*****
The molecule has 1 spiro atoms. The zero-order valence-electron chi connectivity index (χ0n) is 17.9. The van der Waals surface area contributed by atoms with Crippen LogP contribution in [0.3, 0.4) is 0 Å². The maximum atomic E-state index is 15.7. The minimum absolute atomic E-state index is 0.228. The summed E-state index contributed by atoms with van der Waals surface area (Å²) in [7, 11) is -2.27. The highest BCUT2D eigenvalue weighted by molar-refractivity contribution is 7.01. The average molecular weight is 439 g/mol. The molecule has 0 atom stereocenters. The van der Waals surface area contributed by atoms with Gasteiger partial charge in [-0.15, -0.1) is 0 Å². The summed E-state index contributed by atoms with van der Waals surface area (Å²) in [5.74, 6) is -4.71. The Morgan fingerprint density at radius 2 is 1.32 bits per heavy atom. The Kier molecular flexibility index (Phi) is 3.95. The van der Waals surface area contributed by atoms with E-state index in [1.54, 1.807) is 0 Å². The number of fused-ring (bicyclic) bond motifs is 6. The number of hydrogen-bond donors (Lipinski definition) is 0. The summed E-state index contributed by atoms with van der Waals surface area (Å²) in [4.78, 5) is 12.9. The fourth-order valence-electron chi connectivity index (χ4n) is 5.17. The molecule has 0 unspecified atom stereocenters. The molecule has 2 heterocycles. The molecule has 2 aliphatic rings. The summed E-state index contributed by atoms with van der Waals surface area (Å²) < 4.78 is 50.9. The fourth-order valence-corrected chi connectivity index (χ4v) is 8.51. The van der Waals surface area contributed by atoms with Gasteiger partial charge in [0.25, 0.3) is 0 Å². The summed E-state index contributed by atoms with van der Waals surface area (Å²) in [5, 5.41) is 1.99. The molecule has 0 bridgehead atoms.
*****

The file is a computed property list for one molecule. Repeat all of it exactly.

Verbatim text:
The molecule has 1 spiro atoms. The zero-order valence-electron chi connectivity index (χ0n) is 17.9. The van der Waals surface area contributed by atoms with Crippen LogP contribution in [0.3, 0.4) is 0 Å². The maximum atomic E-state index is 15.7. The minimum absolute atomic E-state index is 0.228. The summed E-state index contributed by atoms with van der Waals surface area (Å²) in [7, 11) is -2.27. The highest BCUT2D eigenvalue weighted by molar-refractivity contribution is 7.01. The average molecular weight is 439 g/mol. The molecule has 0 atom stereocenters. The van der Waals surface area contributed by atoms with Gasteiger partial charge in [-0.15, -0.1) is 0 Å². The summed E-state index contributed by atoms with van der Waals surface area (Å²) in [5.74, 6) is -4.71. The Morgan fingerprint density at radius 2 is 1.32 bits per heavy atom. The Kier molecular flexibility index (Phi) is 3.95. The van der Waals surface area contributed by atoms with E-state index in [1.54, 1.807) is 0 Å². The number of fused-ring (bicyclic) bond motifs is 6. The number of hydrogen-bond donors (Lipinski definition) is 0. The summed E-state index contributed by atoms with van der Waals surface area (Å²) in [4.78, 5) is 12.9. The fourth-order valence-electron chi connectivity index (χ4n) is 5.17. The molecule has 0 unspecified atom stereocenters. The molecule has 2 heterocycles. The molecule has 2 aliphatic rings. The summed E-state index contributed by atoms with van der Waals surface area (Å²) < 4.78 is 50.9. The fourth-order valence-corrected chi connectivity index (χ4v) is 8.51. The van der Waals surface area contributed by atoms with Gasteiger partial charge in [0.25, 0.3) is 0 Å². The summed E-state index contributed by atoms with van der Waals surface area (Å²) in [5, 5.41) is 1.99. The molecule has 0 bridgehead atoms.